Long term, any dispute between desires and beliefs should be discovered, but the life coach’s initial job is to get results. A life coach who spends time with clients on anything other than results will reduce the effect of the coaching process by changing it from a client-and-coach relationship to a client-and-therapist situation. When a life coach focuses on results or outcomes and assists their clients in quickly defining and achieving these, they can eventually be guided to check their beliefs and values. The life coach’s primary function is not to change the client’s beliefs and values. Although changes in harmful or undesirable values and beliefs can hasten the achievement of goals, such changes should be approached with caution and only after a solid working relationship has been established.
The life coach’s primary role is to enable and empower the client. This is accomplished by using “the power of commitment” as a grip. Once clients accept an activity, they are tasked with doing it. This commitment is linked with the client’s identity, and the life coach taps into it. The power of commitment relies upon the social feedback of people conforming to who they say they are. It employs the power of honesty. Clients become dishonest if they do not get done their commitment to the coach. Humans are socialized to believe that people who do not keep their promises cannot be trusted. They are viewed as shady, untrustworthy, and devious, as liars and cheats. Clients don’t want their life coach to think they are any of these, so they will go to any length to achieve the agreed-upon actions, goals, and targets.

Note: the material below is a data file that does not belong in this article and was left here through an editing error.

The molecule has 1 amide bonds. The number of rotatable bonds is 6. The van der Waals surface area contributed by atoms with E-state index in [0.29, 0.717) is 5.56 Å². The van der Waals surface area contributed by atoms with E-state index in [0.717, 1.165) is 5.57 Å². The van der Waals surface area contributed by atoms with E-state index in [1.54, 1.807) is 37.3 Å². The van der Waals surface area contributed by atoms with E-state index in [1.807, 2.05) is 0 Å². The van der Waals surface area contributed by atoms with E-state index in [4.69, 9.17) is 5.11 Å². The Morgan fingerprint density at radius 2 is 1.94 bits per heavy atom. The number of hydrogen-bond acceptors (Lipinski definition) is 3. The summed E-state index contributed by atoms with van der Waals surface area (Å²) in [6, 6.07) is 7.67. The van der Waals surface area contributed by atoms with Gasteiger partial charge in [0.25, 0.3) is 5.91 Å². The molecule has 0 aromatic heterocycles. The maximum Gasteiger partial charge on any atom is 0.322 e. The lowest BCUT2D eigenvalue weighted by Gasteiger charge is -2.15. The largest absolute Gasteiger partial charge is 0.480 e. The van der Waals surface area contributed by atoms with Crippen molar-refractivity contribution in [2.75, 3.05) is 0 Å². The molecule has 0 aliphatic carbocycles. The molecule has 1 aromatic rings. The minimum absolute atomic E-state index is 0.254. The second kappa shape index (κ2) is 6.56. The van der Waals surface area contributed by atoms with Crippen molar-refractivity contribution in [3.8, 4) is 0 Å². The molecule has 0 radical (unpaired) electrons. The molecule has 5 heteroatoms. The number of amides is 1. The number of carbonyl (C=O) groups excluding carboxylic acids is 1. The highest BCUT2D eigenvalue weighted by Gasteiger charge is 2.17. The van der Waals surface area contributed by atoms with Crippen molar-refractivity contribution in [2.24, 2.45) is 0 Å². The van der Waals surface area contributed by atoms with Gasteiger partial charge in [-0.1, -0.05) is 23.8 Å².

Another factor in the power of commitment is guilt. When clients fail to meet their objectives, they punish themselves with shame. This self-flagellation causes them far more pain than the coach can. Humans typically have a driving desire for pleasure and a driving desire to avoid pain. When used as a powerful leveraging tool, the pain-and-pleasure continuum can ensure that clients achieve results. It is a simple process, but it is highly effective in obtaining breakthroughs for the client. Clients benefit from life coaching in all aspects of their lives. Unlike sports coaching or business consulting, it is holistic and considers all aspects of a client’s life. This includes your business, career, health, social relationships, wealth, and contribution value. If life coaching focuses solely on one area and develops only that area, the client’s life may become unbalanced. When clients outperform at work but underperform in personal relationships, their relationships’ adverse effects can adversely impact their work performance.
Clients who outperform in business but ignore their health risk developing ulcers or serious illnesses. This means that, in the cyclical pattern of life, they must take time away from the business, and the company may suffer as a result. When persuading high achievers to consider their health and contribution areas, the life coach can benefit from this effect. In contrast, if clients focus on their physical bodies to the point where they miss or skip work to keep their bodies beautiful, they may face financial difficulties. They will be worried and sleepless as a result of financial problems. Sleep deprivation will harm their body’s beauty, and the coach can use this angle to encourage these clients to focus on financial matters.
Life is wonderfully cyclical, allowing the life coach to find compelling reasons for clients to take actions that will lead to achieving goals in all areas of their lives. Bringing balance and achievement into their clients’ lives also yields rewards for the life coach. Helping clients define goals in each life area and working with them to achieve results increases the coach’s awareness of the importance of balance and harmony. Life coaching is an interdependent relationship between the coach and the client. It is a relationship founded on honesty, respect, and the life coach’s firm belief in the client’s limitless potential.